This analysis has explored the development options for the subject property. The following is a list of development considerations that have been identified by this analysis:

  • The subject property cannot be converted for residential or other uses not currently permitted by the Official Plan except through the next municipal comprehensive review. This review must be initiated by the City, and the timing of the review is unknown at this time and the outcome is uncertain.
  • Based on the planning policy and surrounding context, employment/commercial uses are most suitable for the subject property. Residential uses in this area have not been permitted on other lands designated Employment, indicating the City’s stance on protecting its employment lands.
  • Institutional uses (school, place of worship) are directed towards Major Streets within Employment Areas.
  • The school use (Adult Education School, College, Commercial School, or University Uses) could be achieved through an application for Site Plan Approval which fully conforms to the applicable zoning regulations.
  • The Place of Worship use could likely be achieved through an application for Site Plan Approval which fully conforms to the applicable zoning regulations.
  • The self-storage use could be achieved through a Minor Variance Application (and Site Plan Application)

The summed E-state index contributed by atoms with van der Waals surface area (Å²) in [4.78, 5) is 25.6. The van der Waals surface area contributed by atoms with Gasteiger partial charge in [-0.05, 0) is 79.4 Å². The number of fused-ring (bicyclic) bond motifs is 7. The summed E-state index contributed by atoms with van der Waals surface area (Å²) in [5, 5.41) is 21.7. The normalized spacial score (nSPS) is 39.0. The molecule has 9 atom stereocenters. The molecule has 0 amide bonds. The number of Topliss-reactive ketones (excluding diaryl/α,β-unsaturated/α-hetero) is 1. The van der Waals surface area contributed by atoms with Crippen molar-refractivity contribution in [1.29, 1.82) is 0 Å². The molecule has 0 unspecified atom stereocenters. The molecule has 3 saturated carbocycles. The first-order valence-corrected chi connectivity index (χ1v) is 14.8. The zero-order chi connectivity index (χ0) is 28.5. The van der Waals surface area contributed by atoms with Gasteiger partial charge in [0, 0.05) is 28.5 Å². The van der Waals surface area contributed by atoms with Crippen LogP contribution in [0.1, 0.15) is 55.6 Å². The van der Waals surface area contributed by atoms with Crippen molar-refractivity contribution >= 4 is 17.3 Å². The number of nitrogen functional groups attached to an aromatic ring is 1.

• The expanded Office Use could be achieved through a Site Plan Approval process.
  • The proposed concepts have not been vetted through Staff; therefore, to ensure that Staff is supportive of the concepts, a formal Pre-Application Consultation (PAC) Meeting will need to be held.
  • An FSI of 1.5 is permitted for the subject property. Further discussions with staff are recommended to gauge their support for greater density for the site, given its location in an urban area, its proximity to regular transit service and higher order and regional transit, and its location near Highway 401 and three Major Arterial Roads.
  • The next steps in the planning process would include selecting a preferred development scenario and having initial discussions with the City of Toronto regarding their level of support for the proposal and required planning applications, as well as meeting with the local Councillor at the appropriate time.

 

Conclusion

And so, why should you prepare a Development Options Report to determine the Highest and Best Use?

Because it can unlock hidden value in your property.

It seems like a lot of work to do ahead of marketing a property for sale… 

But for any sites that are located in the City of Toronto, and in areas that are going through rapid transformation, not doing so will likely result in you leaving money on the table.